Anybody who expected a quiet, classic collection of neutrals in the vein of Frida Giannini's Fall show got a jolt when the first model walked out in an orange blazer, violet tube top, green pants, and gold python belt, her hair slicked and her lips a glossy red. Glamour is back at Gucci, and it looked right at home. "I pushed the accelerator on the provocation," the designer said afterward, crediting the late-seventies photographs of Guy Bourdin, David Bailey, and Chris von Wangenheim for the bold color palette. The program notes added Marakkech to her list of inspirations, which inevitably meant that Yves Saint Laurent was in the air as well.

Whether it was color-blocking or Berber accents, the fab factor was dialed way, way up. A dip-to-the-navel turquoise, jade, and black jumpsuit was as louche as they come; likewise, the asymmetrical wrapped bodices of vibrant dresses that exposed flashes of bare midriff and rib. Giannini's girls wore a safari jacket in softest suede, a fitted linen riding jacket heavily embroidered and studded around the armholes, or a T-shirt cover-up in openwork crochet—nothing plain Jane about these glamazons. Leathers were densely laced and dotted with gold hardware or fringed to the hilt (a bona fide Spring trend that began at Tom Ford, as you might recall had he not been so stingy with his collection photos). Below the waist at Gucci? Leather drop-crotch harem pants, naturally, and spiky sandals that showed off a red pedicure to match the models' lips.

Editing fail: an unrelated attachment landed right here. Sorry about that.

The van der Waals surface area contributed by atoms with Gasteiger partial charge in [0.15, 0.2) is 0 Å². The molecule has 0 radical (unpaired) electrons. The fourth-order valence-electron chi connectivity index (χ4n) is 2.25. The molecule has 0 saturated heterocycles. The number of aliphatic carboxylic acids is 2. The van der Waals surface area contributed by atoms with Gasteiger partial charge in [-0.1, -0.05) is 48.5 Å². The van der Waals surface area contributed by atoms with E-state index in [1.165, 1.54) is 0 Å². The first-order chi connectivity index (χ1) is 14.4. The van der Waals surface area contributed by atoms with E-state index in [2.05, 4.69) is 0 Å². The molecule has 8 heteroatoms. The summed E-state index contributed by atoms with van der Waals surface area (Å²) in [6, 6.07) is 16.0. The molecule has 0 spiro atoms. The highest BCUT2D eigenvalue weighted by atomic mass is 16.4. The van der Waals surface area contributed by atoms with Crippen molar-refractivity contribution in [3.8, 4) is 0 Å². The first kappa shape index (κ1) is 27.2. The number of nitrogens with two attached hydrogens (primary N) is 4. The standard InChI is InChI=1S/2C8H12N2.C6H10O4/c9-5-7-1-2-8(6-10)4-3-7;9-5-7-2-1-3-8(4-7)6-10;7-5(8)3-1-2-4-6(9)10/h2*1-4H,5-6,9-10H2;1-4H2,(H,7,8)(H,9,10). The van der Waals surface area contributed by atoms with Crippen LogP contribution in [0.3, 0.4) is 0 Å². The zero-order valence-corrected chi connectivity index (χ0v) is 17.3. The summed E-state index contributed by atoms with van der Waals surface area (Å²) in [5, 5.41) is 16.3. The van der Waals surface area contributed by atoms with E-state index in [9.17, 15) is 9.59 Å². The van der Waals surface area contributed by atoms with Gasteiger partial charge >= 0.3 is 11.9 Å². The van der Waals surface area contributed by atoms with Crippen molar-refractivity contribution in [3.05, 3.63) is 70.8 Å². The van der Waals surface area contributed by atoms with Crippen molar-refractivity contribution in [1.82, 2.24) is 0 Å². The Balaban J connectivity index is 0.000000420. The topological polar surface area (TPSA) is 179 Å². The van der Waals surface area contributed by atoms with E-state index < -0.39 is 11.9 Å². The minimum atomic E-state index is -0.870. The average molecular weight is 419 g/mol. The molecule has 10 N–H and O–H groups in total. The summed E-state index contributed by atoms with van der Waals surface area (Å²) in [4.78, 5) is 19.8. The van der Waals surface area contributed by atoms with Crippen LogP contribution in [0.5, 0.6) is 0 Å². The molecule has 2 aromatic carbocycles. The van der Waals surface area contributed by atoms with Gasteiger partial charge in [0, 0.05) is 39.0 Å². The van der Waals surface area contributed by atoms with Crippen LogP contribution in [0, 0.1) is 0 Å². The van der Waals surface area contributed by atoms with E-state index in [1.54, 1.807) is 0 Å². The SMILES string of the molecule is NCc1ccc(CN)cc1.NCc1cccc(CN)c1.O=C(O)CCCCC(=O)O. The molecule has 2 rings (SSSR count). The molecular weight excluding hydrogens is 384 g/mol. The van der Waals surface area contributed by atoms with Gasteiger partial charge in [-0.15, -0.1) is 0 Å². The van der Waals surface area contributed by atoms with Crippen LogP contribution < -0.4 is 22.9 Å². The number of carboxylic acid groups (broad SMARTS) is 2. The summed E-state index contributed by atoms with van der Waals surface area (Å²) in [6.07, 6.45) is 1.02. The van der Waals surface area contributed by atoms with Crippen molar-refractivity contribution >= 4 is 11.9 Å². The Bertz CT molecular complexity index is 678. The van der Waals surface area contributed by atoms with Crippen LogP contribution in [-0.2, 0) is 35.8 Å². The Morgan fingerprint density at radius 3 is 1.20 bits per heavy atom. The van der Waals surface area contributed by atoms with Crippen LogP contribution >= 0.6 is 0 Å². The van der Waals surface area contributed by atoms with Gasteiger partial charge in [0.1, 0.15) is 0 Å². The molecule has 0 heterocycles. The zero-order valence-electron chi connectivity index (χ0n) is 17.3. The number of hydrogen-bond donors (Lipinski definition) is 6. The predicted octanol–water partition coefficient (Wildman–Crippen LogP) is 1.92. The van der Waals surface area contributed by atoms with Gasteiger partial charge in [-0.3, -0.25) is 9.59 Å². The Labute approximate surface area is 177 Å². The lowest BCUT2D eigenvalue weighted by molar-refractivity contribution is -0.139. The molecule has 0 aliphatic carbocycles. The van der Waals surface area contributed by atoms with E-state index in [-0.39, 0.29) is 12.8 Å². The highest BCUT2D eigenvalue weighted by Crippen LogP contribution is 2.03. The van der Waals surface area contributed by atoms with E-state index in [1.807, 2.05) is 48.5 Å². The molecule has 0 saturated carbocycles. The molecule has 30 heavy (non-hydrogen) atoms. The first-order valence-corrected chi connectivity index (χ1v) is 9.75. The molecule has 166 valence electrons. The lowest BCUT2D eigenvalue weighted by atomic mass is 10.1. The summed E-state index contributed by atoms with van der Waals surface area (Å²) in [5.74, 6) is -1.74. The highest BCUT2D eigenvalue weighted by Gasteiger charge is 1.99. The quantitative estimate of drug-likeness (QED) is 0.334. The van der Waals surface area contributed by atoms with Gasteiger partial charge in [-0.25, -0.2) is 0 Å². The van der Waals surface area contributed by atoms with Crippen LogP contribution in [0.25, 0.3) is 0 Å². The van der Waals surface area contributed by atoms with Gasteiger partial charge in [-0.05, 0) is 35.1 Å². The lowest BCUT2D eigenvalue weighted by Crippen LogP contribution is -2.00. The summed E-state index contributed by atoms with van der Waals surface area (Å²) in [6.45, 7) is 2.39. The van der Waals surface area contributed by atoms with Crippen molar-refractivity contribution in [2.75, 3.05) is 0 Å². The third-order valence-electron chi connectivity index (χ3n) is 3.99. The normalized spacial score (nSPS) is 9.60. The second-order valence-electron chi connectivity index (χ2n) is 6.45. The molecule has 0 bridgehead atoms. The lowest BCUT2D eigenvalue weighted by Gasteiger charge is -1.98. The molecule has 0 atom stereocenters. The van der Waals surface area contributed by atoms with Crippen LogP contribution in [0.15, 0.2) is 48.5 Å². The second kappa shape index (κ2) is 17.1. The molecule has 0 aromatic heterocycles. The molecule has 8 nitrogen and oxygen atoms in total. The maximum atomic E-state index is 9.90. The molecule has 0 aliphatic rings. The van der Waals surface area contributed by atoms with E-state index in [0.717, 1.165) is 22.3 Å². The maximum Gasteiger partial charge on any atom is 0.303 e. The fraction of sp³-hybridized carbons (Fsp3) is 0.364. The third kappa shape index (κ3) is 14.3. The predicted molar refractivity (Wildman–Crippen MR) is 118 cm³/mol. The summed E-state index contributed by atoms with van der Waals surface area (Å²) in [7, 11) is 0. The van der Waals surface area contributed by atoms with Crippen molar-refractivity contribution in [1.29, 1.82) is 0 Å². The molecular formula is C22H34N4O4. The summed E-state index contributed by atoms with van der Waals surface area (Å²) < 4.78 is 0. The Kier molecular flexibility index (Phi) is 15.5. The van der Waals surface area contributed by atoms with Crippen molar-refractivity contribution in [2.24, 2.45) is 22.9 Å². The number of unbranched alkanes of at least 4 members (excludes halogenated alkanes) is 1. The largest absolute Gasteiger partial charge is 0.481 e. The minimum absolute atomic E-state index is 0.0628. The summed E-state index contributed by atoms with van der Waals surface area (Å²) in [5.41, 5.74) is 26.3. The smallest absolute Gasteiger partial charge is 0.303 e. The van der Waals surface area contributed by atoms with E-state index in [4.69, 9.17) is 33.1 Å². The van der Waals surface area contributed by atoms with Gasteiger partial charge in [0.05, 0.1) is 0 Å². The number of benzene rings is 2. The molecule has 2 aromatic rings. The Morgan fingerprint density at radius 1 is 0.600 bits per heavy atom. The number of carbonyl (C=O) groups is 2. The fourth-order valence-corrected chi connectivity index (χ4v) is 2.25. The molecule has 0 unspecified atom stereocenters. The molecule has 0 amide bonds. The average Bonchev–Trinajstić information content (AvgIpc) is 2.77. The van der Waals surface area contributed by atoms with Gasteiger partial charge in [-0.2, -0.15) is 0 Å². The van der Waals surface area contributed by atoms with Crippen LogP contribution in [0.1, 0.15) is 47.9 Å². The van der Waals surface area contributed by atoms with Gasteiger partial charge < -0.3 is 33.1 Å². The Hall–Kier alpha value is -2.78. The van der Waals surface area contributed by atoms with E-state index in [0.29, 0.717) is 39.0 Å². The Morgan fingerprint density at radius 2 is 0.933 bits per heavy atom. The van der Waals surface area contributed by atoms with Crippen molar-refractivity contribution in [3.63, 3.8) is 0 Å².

Evening was similarly split: a trio of genie jumpsuits in what looked like black silk jersey with gold accents on the one hand, and on the other, jewel-tone, vaguely tribal get-your-party-on dresses. These were so ornately embellished with metal, feathers, and beads that they shimmered like candy wrappers. In other words, girls looking to get in on Spring's 1970's action (and there's a lot out there—holla, Marc Jacobs!) will find options to spare from Giannini.